My Monarch is set-up to carry an SP101 on the right side, for left-hand draw. It is important to note that I carry "primary" 24/7 at 0300, on the belt. I figure I will reach there by conditioned reflex in an emergency; consistency is a good thing in the placement of emergency equipment. (I carry my
    primary duty pistol, in police uniform, on my "strong" side hip, by regulation.) I don't often wear a
    shoulder rig, as I live on the often-tropical Texas coastal prairie, but there are times it is convenient or
    comfortable to tote a second handgun in my Monarch.

    My Monarch rig was originally set-up to tote my duty P229; that was a very bulky rig! I virtually never wanted to wear the sufficiently bulky coat needed to cover this wide-bodied pistol, spare magazines, and rig. A bigger guy might be able to make it work; not my skinny self.
     
    Last edited: Jul 19, 2012
  23. Plan2Live

    Plan2Live Member

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    Based on your scenario, knocking around the house doing chores, etc. I would go with the G19 in a good OWB holster and good belt simply due to the G19 being lighter than the 92. And I am NOT a Glock fanboy so in this case it comes down to practicality.
     
  24. bannockburn

    bannockburn Member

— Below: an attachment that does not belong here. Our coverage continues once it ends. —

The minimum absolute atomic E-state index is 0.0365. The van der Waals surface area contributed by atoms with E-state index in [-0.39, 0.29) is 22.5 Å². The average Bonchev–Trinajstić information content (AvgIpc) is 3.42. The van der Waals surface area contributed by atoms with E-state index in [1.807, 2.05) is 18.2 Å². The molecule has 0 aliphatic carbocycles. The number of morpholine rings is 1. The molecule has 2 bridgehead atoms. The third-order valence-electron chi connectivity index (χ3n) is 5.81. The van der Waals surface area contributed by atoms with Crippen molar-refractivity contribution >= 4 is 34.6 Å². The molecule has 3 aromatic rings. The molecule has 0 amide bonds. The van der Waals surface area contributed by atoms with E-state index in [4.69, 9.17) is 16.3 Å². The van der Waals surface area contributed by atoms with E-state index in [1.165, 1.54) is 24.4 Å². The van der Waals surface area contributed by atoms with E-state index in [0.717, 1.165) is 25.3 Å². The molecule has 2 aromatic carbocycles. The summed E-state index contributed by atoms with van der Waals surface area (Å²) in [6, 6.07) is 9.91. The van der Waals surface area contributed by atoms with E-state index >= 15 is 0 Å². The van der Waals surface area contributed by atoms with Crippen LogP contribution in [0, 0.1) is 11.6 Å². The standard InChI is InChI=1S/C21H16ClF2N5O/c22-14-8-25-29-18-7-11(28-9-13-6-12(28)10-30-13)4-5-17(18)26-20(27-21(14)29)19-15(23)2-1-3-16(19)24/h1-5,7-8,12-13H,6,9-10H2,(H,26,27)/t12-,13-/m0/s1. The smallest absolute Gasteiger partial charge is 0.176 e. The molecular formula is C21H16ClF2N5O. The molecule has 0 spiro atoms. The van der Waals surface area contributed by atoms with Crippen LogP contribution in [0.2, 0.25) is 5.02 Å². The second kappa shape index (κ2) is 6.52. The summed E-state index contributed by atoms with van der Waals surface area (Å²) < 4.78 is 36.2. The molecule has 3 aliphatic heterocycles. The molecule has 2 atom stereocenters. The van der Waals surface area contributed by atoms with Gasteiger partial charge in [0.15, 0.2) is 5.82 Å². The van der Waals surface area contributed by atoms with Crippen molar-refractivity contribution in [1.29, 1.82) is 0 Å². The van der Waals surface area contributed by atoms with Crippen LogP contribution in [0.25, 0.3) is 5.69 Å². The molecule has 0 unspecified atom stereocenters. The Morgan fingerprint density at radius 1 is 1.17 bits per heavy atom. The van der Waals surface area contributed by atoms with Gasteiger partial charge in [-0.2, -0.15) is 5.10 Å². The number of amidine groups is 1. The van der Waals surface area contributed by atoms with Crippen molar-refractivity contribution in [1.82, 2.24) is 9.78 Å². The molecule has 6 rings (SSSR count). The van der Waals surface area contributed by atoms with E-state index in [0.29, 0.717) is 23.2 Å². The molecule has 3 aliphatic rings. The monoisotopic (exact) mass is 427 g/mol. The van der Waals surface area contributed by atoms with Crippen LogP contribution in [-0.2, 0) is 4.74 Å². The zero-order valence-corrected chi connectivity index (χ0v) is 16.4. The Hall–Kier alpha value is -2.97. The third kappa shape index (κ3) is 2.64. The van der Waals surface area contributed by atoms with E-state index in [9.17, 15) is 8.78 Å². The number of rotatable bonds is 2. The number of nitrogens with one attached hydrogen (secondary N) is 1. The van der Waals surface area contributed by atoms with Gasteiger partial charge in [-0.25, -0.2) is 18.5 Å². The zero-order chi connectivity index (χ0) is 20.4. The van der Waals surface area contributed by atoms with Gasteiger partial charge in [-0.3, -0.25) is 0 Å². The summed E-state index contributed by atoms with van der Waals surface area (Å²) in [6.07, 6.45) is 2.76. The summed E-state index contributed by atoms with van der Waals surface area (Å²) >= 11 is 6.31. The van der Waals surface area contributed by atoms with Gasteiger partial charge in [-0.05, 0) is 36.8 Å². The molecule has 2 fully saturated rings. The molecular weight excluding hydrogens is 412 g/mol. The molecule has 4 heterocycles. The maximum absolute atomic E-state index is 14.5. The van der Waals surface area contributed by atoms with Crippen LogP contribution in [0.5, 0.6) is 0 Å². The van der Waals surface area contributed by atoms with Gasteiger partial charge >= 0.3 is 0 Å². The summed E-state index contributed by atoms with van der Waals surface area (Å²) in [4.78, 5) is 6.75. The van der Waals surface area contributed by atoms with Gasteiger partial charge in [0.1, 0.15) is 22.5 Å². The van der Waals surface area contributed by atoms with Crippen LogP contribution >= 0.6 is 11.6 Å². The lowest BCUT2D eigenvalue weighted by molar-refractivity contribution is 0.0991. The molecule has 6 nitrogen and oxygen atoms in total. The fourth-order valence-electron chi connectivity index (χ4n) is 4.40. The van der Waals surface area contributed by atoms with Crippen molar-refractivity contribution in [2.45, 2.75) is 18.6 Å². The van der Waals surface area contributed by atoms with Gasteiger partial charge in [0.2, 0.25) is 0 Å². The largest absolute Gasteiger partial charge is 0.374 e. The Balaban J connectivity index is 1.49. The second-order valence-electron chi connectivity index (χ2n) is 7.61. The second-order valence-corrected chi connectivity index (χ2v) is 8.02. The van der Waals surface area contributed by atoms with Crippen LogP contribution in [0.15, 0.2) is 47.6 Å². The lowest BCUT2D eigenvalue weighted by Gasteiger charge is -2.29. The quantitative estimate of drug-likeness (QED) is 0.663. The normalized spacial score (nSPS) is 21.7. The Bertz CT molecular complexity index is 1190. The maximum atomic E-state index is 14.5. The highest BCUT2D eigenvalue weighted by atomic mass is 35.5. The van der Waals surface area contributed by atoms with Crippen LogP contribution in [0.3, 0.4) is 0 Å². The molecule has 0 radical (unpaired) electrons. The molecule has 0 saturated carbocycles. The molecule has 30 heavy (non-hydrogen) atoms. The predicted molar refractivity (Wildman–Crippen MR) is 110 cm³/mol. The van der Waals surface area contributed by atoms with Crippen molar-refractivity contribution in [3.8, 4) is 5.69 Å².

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    I tried a Bianchi shoulder holster years ago but culd never get comfortable with it. Went to IWB/OWB belt holsters and have been very happy with that mode of carry ever since.
     
  25. Vern Humphrey

    Vern Humphrey Member

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    If I can make holsters, a duck can make holsters.

    All you have to do is cut out two pieces of leather -- use a box cutter or similar knife. Then you stitch them together. I use a toothed wheel to mark stitches, but you can use a screwdriver blade, pressing it into the leather. You can drill pilot holes on a drill press. Then you double stitch with a big, blunt needle and waxed or nylon thread. Stitch one seam all the way, they come back, so you get a lock stitch.

    If you like, soak the holster in warm water until it become floppy, put the gun in a ziplock bag and force it into the holster. Use something smooth like a toothbrush handle to force the leather to conform to the gun, then let it dry for at least 72 hours.